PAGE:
Egyptian teach-in draws crowd in MUC

Thursday afternoon brought a little rebellion to the Morris University Center in the form of a teach-in.

CAS student Ben Baker Skypes with teach-in audience about the situation in Egypt.

International Programs, the Middle East and Islamic Studies Initiative, and the Arabic Club collaborated in the hopes of cutting through the news inundating SIUE students and the broader world. A goal of the teach-in was to offer students a closer look at the rebellion that has captivated the attention of global news watchers.

The event offered access to several teaching tools. al-Jazeera Television in Egypt was streamed onto a television set up on the south side of the Goshen lounge. There were presenters to speak to the event. Skype was used to speak to a student who was recently evacuated.

The teach-in began with Steve Tamari, associate professor of historical studies, giving a overview of Egypt and the events leading up the the rebellion.  Tamari gave a brief timeline of the rebellion.

“The immediate protests, we could probably date them back to last summer, when  a guy named Khaled Said was killed in police custody,” said Tamari. “An internet campaign on his behalf, to remember him, got started. It really generated a lot of interest among especially young Egyptians. That event started getting things moving.”

The second speaker was Dr. Khaled Hamid, an Egyptian and a physician in private practice in St. Louis. Hamid began by giving a hopeful statement, one that echoes the statements coming from Egypt itself. Hamid stated that he hoped that his presentation would be interrupted by Hosni Mubarak, the (now former) president of Egypt, announcing his resignation from the position of president.

Hamid gave a deeper interpretation of the events in Egypt, bringing very personal accounts of the issues of the country. He encouraged SIUE students, faculty, and staff to stay engaged with the news from Egypt.

“I really encourage everybody here to make some effort to learn more about what is going on. Contact your elected representatives. Contact the White House,” said Hamid. “Ask them to switch the delivery aid that we are sending to supplies the army in Egypt, for no good purpose whatsoever, to civilian needs.”

Hamid was followed by Rehem Mohsen, a master’s in education student. Mohsen is SIUE’s first Arabic teacher who came to SIUE as the first Fulbright Foreign Language teaching assistant in Arabic. She stated that people in Egypt have been pushed to the point where they had nothing else to lose. Mohsen reiterated that statements by other speakers that the revolution began as a movement by the youth.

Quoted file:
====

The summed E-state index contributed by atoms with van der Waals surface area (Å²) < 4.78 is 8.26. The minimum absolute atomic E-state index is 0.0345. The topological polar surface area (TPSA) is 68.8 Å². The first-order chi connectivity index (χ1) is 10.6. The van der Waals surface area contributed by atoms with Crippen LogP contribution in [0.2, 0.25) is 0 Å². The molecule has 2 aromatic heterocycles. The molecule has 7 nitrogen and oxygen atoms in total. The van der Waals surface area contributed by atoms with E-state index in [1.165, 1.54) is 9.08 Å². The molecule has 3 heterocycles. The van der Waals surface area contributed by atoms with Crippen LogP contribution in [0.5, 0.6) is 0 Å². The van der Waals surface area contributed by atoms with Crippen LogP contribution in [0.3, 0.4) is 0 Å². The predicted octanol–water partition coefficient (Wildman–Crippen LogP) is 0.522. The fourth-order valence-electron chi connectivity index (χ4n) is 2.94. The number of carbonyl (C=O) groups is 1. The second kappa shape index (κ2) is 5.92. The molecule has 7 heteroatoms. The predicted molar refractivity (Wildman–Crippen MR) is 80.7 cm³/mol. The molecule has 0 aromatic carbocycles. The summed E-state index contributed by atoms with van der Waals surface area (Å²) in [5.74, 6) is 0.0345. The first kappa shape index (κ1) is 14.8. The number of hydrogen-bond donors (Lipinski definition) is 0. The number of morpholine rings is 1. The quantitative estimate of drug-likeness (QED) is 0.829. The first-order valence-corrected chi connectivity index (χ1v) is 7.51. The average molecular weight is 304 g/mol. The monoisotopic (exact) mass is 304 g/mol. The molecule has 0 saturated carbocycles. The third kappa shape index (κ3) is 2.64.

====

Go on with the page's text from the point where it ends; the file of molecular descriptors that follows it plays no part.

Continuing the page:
“Everyone knows that this revolution started with the Egyptian youth who really suffer from torment and other poverty and everything,” said Mohsen. “Unfortunately, other parties come, like the Muslim Brotherhood, and they try to benefit from what is going on now.”

Mohsen stated that the youth are sticking up for their demands. She expressed hope for the future of the country because the protesters are maintaining control of the protests.

When Mohsen finished speaking, Mohamed Okasha, a master’s student in industrial and mechanical engineering, picked up where she had left off. Okasha expressed his  beliefs about the role the Muslim Brotherhood plays in Egypt.

“This [revolution] was initiated by the young generation who are caring about their country. There are a lot of views in the western world about this issue because we are all thinking about what happened in Iran 30 years ago when the Muslim Brotherhood, they took over the country,” said Okasha. “In my opinion, this is just never going to happen in Egypt because… Just take a look at the videos or pictures. These are just normal people, ordinary people who are protesting for their liberty.”

Okasha focused his presentation the ability of the Egyptian people to transcend religion for this rebellion. Okasha then turned the presentation over to Allison Thomason, associate professor of historical studies.

Thomason spoke about the interconnectedness of the history of the Egyptian people and the museum near Tahir Square. She relayed a story about looters who were able to get into an exhibit that holds items from King Tutankhamen. Thomason was delighted to state that the protesters and the army were able to work together to prevent any thefts from taking place.

The final speaker was Ben Baker, a CAS undergraduate who had been studying in Cairo when the protests began. Baker had just been evacuated and was able to link with SIUE students and faculty through Skype. Baker commented on an article in The Alestle which referenced Egyptians who had approached Baker to find out what Americans thought of the protests.

“Many of the people who we met actually wanted to let us know that they weren’t protesters any different from those that would be in the U.S. They wanted us to let the American people know that they were protesting a corrupt regime,” Baker stated. “They are protesting against legitimate concerns that people in America would have if they were put in the same situation.”

Baker stated that he is keeping contact with the friends he had made in Egypt. He heard from many of his fellow students that no one supported Mubarak. The Skype connection was dropped and the event turned to a long and effective question and answer session.

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